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1:52 AM
@bolbteppa :I don't agree. I find the bundle picture of instantons using transition functions on the four sphere clearer than the physical interpretation using the "pure gauge at infinity"
The physical picture after you start thinking about it seriously often falls apart because some details are missing
4 hours later…
5:53 AM
Does anybody know a physical argument behind equivalence of dimensional regularization and momentum cutoff regularizations? I talked to a person who says to have faintly remembering about it in some talk by Howard Georgi where he talks of "shells" of mass being peeled off and idk...
1 hour later…
7:01 AM
@Sanjana See this
@bolbteppa do you mean for covariant vectors or defining connections in general? I'm more comfortable with the differential geometric definition of connections on vector bundles, but having said that I repeat that it's not about necessity
For me it's just that I don't like doing math intuitively. I like doing things rigorously, which doesn't mean that I need the most advanced proof available, just a self-consistent rigorous one. Then again, I think the difference is the same as speaking informal English vs higher register English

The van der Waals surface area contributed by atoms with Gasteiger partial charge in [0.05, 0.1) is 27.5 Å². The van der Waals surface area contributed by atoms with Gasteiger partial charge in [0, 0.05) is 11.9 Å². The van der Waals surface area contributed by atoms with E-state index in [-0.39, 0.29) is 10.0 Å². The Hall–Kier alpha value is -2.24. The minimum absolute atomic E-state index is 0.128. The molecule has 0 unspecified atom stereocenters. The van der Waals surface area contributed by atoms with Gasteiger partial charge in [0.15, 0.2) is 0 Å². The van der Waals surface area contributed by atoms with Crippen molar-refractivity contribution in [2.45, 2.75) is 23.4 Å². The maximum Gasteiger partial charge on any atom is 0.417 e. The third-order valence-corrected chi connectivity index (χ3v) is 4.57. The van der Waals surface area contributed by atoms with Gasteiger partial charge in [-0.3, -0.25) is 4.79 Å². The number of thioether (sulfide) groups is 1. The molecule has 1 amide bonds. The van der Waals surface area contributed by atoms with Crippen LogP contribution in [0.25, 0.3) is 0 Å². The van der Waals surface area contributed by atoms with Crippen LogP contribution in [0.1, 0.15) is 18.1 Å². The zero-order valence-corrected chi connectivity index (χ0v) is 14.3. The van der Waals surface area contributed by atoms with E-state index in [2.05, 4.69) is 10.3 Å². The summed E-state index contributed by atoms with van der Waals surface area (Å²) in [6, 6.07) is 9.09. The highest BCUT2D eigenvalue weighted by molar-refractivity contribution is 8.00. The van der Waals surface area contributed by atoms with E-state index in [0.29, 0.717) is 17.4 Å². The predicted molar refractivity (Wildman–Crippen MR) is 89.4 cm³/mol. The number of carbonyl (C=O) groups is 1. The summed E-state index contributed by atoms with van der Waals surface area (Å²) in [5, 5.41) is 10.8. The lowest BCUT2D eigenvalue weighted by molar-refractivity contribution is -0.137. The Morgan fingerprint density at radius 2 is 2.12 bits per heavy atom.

You wouldn't speak informally to the PoTUS in a formal meeting, would you? :P
7:37 AM
I have read about a dozen pieces of text on gauge transformations, diffeomorphisms and co-ordinate transformations... it's all gone over my head. does anyone know if there's a gentle introduction somewhere that relates the different usages in different contexts (EM, GR, cosmology)?
8:27 AM
It's not clear to me whether or not Carroll is in disagreement or not with e.g. Wald on this topic...
9:01 AM
anyone want to play this? lichess.org/G9bmSkd0
9:20 AM
@qwerty r u interested in qft and gr?
@RyderRude more just gr, cosmology, em.
not quite up to speed with qm/qft in general.
Carroll says "you have to cheat somewhat by equating components of tensors in two different coordinate systems" to treat gauge transformations as coordinate transformations and not diffeos. wald says the active/ passive viewpoints (diffeos v coordinate transformations) are really equivalent.
9:36 AM
@qwerty oh
Hello Everyone...
Hello @RyderRude
@123 hello
@qwerty i guess the outcome of a diffeomorphism is indistinguishable from that of a co ordinate change. if u take a co ordinate change, and interpret the co ordinates as the "literal points" instead of labels of points, u end up interpreting the co ordinate change as an active diffeomorphism
but there may be subtle differences.. maybe they can be ignored
@RyderRude i don't understand the intuition behind gradient, divergence and curl. I am thinking about these since 4 years. But still no progress. I have learned many threads and books but no clue i found.